Topics to Avoid During Job Interviews

Job interviews are a fact of life for employers. They are also minefields, full of potential violations of Equal Employment Opportunity (EEOC) laws that protect job candidates and employees from discrimination. Some interview questions and topics obviously are discriminatory — How old are you? Do you plan to have children? — and employers know to stay away from them. But in the course of creating a friendly, relaxed interview, you may unintentionally veer into areas that are illegal to discuss.

The key thing to remember is to keep interview questions focused on the job, with questions that reveal whether the applicant has the experience, skill, and temperament to do the job. The EEOC prohibits questions about age, disability, race or ethnicity, sexual identity or orientation, religion, national origin, marital status, children, pregnancy, and, in a recent change, salary history. To protect your company, avoid these five general topics:

Age, gender, and physical attributes

An applicant’s physical characteristics rarely affect job performance. While some jobs may require a certain level of dexterity or strength for heavy lifting, take care to focus on those job demands and limit your inquiry to whether the applicant is able to meet them. Be very aware of how questions could be perceived as bias. Asking when the candidate graduated, for example, can be seen as a way to determine age. Also avoid implications that the applicant’s age or gender might keep them from fitting in with current employees in other demographic groups.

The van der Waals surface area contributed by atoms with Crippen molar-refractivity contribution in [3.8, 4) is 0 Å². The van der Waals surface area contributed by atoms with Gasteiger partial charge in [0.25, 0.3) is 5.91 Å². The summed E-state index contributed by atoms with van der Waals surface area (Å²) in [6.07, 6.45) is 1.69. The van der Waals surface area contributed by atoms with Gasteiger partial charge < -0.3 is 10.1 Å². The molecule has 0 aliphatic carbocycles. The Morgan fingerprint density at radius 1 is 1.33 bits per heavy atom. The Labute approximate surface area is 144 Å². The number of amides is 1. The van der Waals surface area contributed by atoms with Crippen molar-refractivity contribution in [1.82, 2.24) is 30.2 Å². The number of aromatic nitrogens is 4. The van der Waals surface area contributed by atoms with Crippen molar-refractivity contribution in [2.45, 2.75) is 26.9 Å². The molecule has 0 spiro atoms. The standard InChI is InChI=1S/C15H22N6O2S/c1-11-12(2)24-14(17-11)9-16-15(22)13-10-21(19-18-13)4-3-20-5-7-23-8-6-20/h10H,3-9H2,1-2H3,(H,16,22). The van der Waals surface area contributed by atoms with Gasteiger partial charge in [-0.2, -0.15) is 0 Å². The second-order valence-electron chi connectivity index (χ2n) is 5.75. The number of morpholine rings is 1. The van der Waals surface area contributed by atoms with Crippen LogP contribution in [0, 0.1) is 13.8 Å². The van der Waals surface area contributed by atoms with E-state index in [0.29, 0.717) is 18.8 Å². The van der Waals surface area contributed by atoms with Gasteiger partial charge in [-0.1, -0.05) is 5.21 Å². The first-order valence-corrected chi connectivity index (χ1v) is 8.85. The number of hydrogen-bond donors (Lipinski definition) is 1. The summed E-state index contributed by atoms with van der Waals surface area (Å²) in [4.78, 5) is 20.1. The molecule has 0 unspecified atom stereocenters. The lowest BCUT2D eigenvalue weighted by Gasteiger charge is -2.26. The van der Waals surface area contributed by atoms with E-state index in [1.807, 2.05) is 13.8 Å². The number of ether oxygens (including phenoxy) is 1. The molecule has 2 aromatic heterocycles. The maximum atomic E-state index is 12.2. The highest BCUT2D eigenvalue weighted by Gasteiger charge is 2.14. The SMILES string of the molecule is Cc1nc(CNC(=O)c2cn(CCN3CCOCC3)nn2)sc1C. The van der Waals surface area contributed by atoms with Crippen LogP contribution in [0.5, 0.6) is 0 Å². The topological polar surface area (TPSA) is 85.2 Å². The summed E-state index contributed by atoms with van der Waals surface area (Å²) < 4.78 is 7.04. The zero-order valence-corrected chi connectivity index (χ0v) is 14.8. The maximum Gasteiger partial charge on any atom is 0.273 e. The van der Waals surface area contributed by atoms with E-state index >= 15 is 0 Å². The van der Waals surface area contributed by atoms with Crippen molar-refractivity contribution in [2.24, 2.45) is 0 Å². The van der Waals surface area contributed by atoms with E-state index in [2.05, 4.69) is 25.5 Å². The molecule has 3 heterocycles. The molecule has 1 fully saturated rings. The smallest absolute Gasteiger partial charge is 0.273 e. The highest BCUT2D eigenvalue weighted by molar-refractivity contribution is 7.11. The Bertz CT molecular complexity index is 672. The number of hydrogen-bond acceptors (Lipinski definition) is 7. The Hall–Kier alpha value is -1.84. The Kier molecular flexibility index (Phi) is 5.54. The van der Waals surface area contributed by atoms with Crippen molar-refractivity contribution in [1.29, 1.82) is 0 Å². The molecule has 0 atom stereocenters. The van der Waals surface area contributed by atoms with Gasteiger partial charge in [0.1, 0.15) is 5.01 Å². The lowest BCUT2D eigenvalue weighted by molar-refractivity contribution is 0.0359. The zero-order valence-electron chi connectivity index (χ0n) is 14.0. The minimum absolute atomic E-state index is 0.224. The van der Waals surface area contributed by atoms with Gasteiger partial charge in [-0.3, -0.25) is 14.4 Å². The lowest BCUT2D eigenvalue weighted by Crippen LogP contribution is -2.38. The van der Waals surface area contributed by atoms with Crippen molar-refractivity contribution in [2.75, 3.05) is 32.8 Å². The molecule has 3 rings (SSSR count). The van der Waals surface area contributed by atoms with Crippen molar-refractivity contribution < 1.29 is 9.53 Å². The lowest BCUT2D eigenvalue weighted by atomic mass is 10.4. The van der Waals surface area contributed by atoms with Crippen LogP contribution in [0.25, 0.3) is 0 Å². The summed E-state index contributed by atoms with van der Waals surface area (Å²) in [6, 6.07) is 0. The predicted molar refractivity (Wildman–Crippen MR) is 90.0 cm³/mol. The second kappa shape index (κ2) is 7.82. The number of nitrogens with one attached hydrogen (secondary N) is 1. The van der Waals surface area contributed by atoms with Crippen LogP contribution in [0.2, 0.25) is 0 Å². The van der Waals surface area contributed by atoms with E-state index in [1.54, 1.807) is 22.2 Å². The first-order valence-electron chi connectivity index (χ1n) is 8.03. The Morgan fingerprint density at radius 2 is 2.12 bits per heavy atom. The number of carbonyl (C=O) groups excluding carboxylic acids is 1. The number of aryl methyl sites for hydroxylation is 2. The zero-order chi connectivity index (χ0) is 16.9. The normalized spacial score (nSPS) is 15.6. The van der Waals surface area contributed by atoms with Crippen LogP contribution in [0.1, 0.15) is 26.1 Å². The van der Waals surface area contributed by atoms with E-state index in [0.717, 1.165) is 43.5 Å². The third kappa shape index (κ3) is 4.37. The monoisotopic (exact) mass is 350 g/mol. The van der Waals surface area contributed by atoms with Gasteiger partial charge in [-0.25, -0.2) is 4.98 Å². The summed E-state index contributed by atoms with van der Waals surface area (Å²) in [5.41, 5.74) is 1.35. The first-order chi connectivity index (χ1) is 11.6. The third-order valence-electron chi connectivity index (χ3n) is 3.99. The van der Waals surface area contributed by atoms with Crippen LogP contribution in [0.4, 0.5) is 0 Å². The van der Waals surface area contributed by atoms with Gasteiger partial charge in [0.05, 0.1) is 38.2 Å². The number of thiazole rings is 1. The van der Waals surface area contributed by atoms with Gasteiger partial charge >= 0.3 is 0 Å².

Marital status and family

Avoid questions in this category completely. Hiring decision cannot be based on whether a person is married or has/plans to have children. Such questions can also be interpreted as attempts to ascertain sexual orientation/identity, which have no bearing on job qualifications.

Race and religion

Title VII of the Civil Rights act of 1964 prohibits companies from discriminating on the basis of race, color, religion, sex, and national origin. While a definition of “race” is not part of Title VII, racial discrimination includes physical features and skin colors that are associated with certain races. Asking about the need to take religious holidays off or the origin of an unusual name infer bias. Employers do have to verify an employee’s authorization to work in the U.S., but only after hiring.

Medical history and disability

Your company may ask for a physical exam after a job offer, but pre-employment questions related to a disability or medical condition are prohibited. If the applicant voluntarily discloses a disability, you are free to ask limited questions about reasonable accommodations. But stay away from leading questions that are not related to the specific function of the job.

Exception: Bona fide occupational qualification (BFOQ)

In rare cases, the nature of the job requires candidates with characteristics that are otherwise prohibited. For example, if you work for a church looking for a new clergy member who needs to be a member of the denomination, religion is a valid topic of discussion. Age is relevant for jobs that have a mandatory retirement age, like pilots. However, to use the BFOQ exception, the employer must prove that job applicants without the characteristic are unable to do the job. Courts only allow very narrow exceptions — and no exception exists for race. Tread cautiously, because what makes sense to you might not be a bona fide exception and result in a discrimination lawsuit.

Using a list of prepared questions help ensure that the topics stay on track and that you cover essential points without veering into troublesome areas. Use the same format for every applicant for the job. For good measure, check with your employment attorney to be certain you stay within the law. As always, we are happy to help.

Share:

Tags: , , ,

Comments are closed.